Transparency in the Museum: Deinstalling Nancy Holt, & An Interview with Exhibition Designer Sarah Palmer


Palmer works to remove the vinyl lettering from the Holt walls

Though I have had plenty of glimpses into the installation of a show (everything from paintings to bodies), somehow this was my very first time getting a peek at how a show comes down.


Objects from Holt get organized, examined, and packed in the UMFA’s Great Hall

This is yet another cool part about working in a museum–how often I feel like I’m behind the scenes. It is my hope that this blog can do something toward making you feel the same way.


As the rooms empty, it’s almost hard to remember what incredible things once filled them

While I was wandering the dusty, emptying rooms where once stood (and hung, and reclined, and peeped) Nancy Holt, I ran into our Exhibition Designer, Sarah Palmer, hard at work.


Not only does a team work to deinstall and examine the pieces, but some packing crates are made from scratch to ensure their perfection

And even though I caught her at one of the busiest times someone with her position could have, she was kind enough to answer some of my questions:

UMFA Blog: How long does the average deinstallation process take? How long will this one take?

Sarah: It all varies depending on the art that needs to come down. We normally take a week to take down large installations with electronic equipment. But we have a very short turn around this time, so everything needs to be out of the gallery in one day.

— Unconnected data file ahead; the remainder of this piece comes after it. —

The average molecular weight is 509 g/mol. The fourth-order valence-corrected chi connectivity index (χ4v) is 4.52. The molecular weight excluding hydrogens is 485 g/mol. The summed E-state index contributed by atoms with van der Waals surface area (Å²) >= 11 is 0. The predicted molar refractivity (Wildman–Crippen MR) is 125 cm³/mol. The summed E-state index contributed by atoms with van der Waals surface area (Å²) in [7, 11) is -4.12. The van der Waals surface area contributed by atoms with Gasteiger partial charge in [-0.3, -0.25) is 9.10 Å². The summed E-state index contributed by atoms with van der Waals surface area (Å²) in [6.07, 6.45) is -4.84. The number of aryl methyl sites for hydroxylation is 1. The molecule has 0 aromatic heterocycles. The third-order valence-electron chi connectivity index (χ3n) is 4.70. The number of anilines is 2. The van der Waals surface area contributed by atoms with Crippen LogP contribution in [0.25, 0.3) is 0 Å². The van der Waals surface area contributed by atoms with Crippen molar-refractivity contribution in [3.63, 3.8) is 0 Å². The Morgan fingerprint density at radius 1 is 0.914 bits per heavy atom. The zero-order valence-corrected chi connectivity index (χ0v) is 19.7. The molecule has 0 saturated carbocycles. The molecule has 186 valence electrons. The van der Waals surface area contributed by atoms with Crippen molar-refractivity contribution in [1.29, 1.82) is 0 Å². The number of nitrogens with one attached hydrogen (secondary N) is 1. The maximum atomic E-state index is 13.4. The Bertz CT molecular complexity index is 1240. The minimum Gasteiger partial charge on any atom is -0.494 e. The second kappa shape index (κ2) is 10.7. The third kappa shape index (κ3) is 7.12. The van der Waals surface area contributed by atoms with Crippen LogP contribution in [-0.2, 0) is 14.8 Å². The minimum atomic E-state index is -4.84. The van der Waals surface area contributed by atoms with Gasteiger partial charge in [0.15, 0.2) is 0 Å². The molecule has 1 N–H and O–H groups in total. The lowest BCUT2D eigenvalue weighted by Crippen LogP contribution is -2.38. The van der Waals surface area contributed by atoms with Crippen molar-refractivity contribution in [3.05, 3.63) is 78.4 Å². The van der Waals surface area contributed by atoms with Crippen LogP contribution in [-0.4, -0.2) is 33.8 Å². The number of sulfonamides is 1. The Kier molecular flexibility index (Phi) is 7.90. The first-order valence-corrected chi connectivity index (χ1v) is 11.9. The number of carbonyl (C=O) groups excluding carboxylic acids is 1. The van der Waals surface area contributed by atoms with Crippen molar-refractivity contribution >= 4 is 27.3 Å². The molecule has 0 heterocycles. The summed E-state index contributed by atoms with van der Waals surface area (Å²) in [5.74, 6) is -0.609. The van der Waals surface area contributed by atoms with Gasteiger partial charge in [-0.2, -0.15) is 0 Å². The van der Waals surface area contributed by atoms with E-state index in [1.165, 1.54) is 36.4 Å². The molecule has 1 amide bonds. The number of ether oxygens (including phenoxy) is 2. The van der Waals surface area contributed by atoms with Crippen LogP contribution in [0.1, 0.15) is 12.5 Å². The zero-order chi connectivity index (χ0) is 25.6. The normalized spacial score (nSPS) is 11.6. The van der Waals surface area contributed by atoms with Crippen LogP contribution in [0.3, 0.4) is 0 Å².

UMFA Blog: Wow! What is the most stressful part of a deinstallation? Is anything about it fun? 

Sarah: Deinstallation is not stressful, but you can get anxious thinking about what the installation plan is for the exhibition following it. Making sure we are on track and have enough time to finish everything.  It can be a sad experience to see the art being taken off the wall and put away.  

UMFA Blog: What is your most hated part of the process? 

Sarah: Taking off the vinyl from text panels and quotes is a tedious process. It feels like it should come off easy, but there are times it takes many hours and people to get it off the wall. I have done a ton of damage to my nails to get all the vinyl off. When it comes to the large title vinyl, that is the fun part of taking down vinyl because it is much easier to take it down.  

UMFA Blog: What do you think people might find the most surprising about deinstalling an exhibit?  

Sarah: When we take the art off of exhibition, our Collections department will spend hours looking at the condition of each peice to see if any damage occured while on exhibition. They are highly trained to see any unusual marks that could have happened while on display. Luckily we have a report done, when the piece arives to see if it has been there when we recieved it.  


An important role of any museum includes protection of the objects in its care

Even though we’re sad to see Nancy Holt’s work leave us, we’re so thrilled for what’s to come. I hope you’ll consider joining us as we open the Mike Disfarmer photography show this week, and Bierstadt to Warhol in just a couple of weeks!


One comment

  1. Pingback: What is Fair, What is Right, What is Important: Considering Art in a War Zone | Utah Museum of Fine Arts

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